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New Era Newspaper Friday September 1, 2017

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  • Namibia
  • September
  • Windhoek
  • Namibian
  • African
  • Corruption
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8 IN OTHER NEWS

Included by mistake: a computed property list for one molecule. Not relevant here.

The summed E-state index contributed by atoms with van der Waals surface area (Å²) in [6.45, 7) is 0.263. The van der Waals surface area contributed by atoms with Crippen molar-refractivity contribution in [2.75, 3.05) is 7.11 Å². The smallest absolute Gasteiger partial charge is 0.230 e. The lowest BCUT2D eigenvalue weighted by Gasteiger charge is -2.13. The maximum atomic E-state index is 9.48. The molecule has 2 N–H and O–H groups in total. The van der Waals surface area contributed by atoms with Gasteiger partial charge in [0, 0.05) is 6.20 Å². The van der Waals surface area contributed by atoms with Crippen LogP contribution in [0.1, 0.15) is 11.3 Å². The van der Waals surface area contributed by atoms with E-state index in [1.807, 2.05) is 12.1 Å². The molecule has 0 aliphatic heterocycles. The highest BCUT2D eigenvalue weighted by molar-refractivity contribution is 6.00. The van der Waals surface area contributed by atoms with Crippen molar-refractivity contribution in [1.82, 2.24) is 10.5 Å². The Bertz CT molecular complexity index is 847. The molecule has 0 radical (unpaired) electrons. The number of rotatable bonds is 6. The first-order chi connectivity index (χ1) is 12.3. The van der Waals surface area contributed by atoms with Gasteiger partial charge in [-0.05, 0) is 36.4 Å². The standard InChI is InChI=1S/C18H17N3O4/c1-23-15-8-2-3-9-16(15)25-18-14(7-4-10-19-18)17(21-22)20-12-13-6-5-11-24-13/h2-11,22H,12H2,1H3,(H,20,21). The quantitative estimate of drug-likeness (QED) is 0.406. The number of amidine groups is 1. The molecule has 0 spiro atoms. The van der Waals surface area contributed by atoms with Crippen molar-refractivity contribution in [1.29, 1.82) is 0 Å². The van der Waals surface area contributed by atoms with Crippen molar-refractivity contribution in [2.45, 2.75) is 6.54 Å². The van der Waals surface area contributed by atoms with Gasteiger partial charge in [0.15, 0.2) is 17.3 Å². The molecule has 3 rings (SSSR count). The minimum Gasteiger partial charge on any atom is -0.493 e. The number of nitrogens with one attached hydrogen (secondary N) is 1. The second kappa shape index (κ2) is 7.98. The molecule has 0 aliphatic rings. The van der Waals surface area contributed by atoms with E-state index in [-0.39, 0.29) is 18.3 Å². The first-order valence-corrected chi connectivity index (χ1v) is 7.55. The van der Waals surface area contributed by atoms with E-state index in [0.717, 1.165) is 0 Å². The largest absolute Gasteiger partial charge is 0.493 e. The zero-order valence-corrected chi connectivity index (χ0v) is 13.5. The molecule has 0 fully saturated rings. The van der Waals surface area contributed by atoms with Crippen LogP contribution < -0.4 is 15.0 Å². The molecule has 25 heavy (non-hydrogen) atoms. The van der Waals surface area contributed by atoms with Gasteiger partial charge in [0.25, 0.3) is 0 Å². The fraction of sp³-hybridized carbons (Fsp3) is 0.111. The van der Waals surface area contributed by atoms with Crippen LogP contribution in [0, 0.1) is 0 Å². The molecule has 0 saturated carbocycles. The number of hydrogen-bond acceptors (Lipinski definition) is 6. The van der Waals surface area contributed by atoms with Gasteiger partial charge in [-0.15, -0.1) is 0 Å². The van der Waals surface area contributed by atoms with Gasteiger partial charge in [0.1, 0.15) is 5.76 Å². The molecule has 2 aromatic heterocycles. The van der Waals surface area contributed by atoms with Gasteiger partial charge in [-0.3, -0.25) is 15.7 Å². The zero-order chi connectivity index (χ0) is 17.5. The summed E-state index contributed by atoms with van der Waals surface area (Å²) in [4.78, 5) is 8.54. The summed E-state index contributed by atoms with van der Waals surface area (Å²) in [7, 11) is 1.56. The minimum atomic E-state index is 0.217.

8 IN OTHER NEWS Friday, September 1 2017 | NEW ERA This day in history... 1 st September 2000: Construction on the 9-metre SALT telescope at Sutherland, the largest single telescope in the southern hemisphere, starts officially with a groundbreaking ceremony. 2002: Tony Blair flies into the Mozambique capital, Maputo, warning fellow world leaders there could be “no backsliding” at the Earth Summit. 2004: Bloodshed, looting and destruction ensue when thousands of street hawkers, marching through central Johannesburg protesting against council regulations which they say are impeding their trade, encounter mainly foreigners who are continuing to trade. Police are unable to prevent the violence. In Arts, Entertainment, and Sports … 2000: South African boxing champion Dingaan Thobela ‘The Rose of Soweto,’ wins the middleweight world champion title of the World Boxing Council (WBC). 1853: The first adhesive postage stamp in Africa was issued in the Cape of Good Hope, a British colony at the time. The triangular shaped stamp became known as the ‘Cape Triangular’. The first adhesive stamp ever to be issued in the world was the British “Penny Black” in 1840, which depicted Queen Victoria’s head against a black background and had a denomination of one penny. 1859: The Wesleyan Mission Press completes the printing of the Xhosa Bible. 1969: Colonel Muammar Gaddafi seizes power in Libya after a coup d’état, deposing King Idris and exiling him to Egypt. 1973: Libya nationalises 51 percent of nine other oil companies’ concessions. 1981: A bloodless coup under General André Kolingba ousts President David Dacko of the Central African Republic. 2000: The implementation phase of the Southern African Development Community (SADC) is launched. SA student receives N million by mistake Staff Reporter Windhoek 1870: Cecil John Rhodes arrives in Durban on doctor’s advice to move to a warmer climate. He would evolve into one of the ultimate ruthless imperialist who, besides fiercely and successfully pushing for the acquisition of diamond mining, believed in the superiority of the British rule and that it was his duty to rule over all areas “inhabited by the most despicable specimen of human being.” Those areas stretched from the Atlantic coast of what is now Walvis Bay in Namibia, the entire of South Africa, Botswana, Zambia, Zimbabwe, Tanzania, Kenya, Sudan and Egypt. His ultimate imperial dream was to have a railway from Cape Town to Cairo. 1952: South Africa’s anti-apartheid activist, politician, Afrikaans poet and lawyer Nakedi Mathews Phosa is born in Mbombela township, Nelspruit. Post South Africa’s independence he would become the premier of Mpumalanga. Nun bank robbers… Police in the USA were hunting for two nuns wanted for an attempted bank robbery. Two armed women stormed into a branch of the Citizens Bank in Tannersville, Pennsylvania, around midday on Monday dressed in nuns’ habits. One suspect, who appeared to be carrying a black handgun, demanded money from the teller, while the other waited by the door, police said. Police released the images from a surveillance video in the bank showing the ‘nuns’ brandishing pistols while trying to rob the bank. They fled empty-handed and are now being sought by the FBI. The suspects are described as two Hispanic females, both approximately 5’ to 5’2” tall and of medium build. Each woman was wearing a black nun’s habit and veil, with a white wimple covering her hair and part of her face. One woman also had on dark sunglasses. Both are considered armed and dangerous. – Mirror A South African student at the Walter Sisulu University in Eastern Cape province was surprised to find N.1 million wrongly deposited in into her student account. The South African National Student Financial Aid Scheme (NSFAS), the equivalent of the Namibia students financial assistance fund (NSFAF), wrongly deposited the money. And it took more than two months for NSFAS accountants to realise they are missing N.1 million dollars. Which they only noticed after the friends of the student – Sibongile Mani – posted bank balance receipt on Facebook. Apparently Mani was spending large, splashing out on her close friends and hosting lavish parties. The friends, who are not close friends, got jealous and reported her. By that time, she had spent N8,000. To make things worse, the 27-year old Mani is also a student leader and branch secretary of the Pan Africanist Student Movement of Azania, a wing of the Pan African Congress. She is studying accounting. Her comrades in the umbrella student body, South African Students Congress (Sasco) reported on her after seeing her arrive at meetings in fancy clothes and sporting new wigs. Oh, and she was now using the latest iPhone 7. “She used to sport neat cornrows, but she had recently started wearing a R3,000 Peruvian weave,” Samkelo Sibongile Mani Mqhayi, deputy branch secretary of Sasco and SRC student support officer, told the South African media, admitting that it was him who reported Mani to the authorities. “She also bought an iPhone 7 for herself and all her friends. She suddenly appeared at lectures wearing designer clothes. She threw surprise birthday parties for her friends and used some of the money to fly to events like the Durban July,” said Mqhayi. “Suspicions grew after a receipt from Spar was leaked showing a balance of just over R13.6-million. I called NSFAS offices to check if this was true and NSFAS confirmed that the initial amount was R14 million.” “Obviously, after the slip was trending on social networks students started connecting the dots on how she has been living a luxurious life in the past few months.” Mani, who now has to pay back all the money, including the N8,000 she s already spent, told TimesLive: “It’s difficult, very difficult but I will get through [it].” Asked to tell her side of the story, Mani said: “I am not ready.”